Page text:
Abstract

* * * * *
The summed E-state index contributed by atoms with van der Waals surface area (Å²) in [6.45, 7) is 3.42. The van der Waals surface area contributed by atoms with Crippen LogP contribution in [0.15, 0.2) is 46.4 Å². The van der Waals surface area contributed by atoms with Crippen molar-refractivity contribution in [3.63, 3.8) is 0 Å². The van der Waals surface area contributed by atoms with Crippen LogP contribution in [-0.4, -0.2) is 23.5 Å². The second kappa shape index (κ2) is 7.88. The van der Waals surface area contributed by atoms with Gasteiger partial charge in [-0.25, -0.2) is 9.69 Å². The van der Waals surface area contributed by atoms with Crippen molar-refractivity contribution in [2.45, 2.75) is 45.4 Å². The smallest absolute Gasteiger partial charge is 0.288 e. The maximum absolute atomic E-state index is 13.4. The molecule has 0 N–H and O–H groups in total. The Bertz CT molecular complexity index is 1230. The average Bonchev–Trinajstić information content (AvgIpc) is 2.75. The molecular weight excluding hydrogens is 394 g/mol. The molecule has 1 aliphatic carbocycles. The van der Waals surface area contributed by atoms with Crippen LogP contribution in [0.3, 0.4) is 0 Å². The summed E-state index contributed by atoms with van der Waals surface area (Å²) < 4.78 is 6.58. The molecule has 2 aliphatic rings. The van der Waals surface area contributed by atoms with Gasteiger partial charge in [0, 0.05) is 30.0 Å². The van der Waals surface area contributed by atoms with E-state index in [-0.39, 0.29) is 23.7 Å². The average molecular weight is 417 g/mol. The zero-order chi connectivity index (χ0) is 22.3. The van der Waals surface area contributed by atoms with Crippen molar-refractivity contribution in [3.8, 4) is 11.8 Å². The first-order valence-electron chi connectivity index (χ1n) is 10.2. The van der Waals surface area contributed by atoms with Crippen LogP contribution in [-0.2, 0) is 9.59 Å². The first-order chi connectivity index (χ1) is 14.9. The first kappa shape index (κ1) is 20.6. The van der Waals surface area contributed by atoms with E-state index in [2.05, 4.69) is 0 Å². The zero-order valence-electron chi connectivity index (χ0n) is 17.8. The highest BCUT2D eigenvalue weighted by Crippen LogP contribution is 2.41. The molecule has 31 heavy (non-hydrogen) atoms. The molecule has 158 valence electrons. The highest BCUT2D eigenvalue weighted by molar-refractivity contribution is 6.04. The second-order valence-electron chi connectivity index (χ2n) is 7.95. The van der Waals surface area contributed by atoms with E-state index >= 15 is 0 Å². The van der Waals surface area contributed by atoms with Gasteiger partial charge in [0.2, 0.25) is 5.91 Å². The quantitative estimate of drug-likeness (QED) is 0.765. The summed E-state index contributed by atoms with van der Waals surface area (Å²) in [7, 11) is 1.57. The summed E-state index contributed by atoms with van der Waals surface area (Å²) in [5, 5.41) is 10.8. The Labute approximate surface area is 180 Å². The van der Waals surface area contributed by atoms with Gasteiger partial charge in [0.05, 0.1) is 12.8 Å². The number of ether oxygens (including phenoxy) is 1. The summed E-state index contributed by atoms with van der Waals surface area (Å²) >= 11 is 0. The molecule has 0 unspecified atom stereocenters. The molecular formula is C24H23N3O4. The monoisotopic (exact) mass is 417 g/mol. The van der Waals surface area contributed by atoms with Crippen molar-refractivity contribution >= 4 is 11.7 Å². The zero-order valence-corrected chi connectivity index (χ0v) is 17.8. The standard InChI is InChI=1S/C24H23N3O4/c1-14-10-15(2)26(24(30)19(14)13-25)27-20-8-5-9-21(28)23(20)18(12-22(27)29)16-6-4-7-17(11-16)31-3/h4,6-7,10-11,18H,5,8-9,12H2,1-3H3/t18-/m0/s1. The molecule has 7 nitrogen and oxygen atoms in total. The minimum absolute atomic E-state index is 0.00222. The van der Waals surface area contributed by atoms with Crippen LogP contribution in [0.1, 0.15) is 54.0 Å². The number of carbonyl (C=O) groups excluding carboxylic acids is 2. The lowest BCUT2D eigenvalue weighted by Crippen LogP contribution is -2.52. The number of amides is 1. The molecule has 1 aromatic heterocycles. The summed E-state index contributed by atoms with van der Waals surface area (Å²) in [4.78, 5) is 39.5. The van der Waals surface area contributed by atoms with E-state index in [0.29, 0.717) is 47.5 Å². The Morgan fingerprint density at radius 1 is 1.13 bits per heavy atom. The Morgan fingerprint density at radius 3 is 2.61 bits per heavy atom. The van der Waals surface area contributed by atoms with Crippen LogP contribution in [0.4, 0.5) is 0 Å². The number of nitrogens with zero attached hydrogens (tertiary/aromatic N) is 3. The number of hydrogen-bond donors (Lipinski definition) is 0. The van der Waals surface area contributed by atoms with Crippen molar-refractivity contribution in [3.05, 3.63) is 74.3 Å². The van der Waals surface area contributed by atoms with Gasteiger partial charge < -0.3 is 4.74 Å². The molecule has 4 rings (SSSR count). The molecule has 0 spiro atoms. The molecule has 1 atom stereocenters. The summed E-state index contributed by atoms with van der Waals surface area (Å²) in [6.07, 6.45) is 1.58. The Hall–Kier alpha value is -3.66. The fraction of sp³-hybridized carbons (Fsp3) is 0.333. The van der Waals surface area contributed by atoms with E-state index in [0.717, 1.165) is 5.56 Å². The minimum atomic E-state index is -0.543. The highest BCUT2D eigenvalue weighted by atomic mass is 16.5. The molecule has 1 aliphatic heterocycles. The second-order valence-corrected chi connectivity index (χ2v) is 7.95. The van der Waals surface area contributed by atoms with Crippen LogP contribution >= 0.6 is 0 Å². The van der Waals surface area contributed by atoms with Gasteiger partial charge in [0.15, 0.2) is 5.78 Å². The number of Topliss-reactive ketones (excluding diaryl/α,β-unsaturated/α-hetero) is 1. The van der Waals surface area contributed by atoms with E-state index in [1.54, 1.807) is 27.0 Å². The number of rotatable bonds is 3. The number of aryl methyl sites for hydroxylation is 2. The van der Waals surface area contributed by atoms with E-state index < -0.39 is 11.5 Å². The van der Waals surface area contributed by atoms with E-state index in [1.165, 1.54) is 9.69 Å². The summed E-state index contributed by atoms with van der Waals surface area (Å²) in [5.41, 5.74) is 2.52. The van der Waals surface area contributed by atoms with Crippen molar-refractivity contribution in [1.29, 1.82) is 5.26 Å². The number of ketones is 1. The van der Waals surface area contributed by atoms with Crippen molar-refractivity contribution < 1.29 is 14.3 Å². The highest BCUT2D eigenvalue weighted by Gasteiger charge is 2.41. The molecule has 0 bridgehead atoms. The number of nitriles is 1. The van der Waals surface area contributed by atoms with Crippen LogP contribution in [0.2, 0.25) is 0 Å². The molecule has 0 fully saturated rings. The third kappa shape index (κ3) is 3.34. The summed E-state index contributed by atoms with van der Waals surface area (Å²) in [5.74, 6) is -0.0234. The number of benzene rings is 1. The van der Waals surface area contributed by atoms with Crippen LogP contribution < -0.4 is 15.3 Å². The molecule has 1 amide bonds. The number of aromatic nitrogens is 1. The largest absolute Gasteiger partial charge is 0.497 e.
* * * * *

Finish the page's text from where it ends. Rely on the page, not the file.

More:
Concepts of allochthonous terrene transport and emplacement are dominated by the assumption that most terranes originate on the subducting plate, collide with the upper plate, and are emplaced there. Movement of terranes along the convergent margin is recognized but is generally attributed to postcollision slip. In the northern Philippines, allochthonous terranes originate primarily within the arc system, have been translated along it by strike-slip faults, and were “emplaced” by cessation of that slip. We suggest that in the Philippines some originally vertical strike-slip boundaries may have evolved into shallow-dipping “sutures” marked by fold and thrust systems. This mode of terrane evolution may be more common than generally appreciated, particularly in orogenic belts developed in response to oblique convergence.

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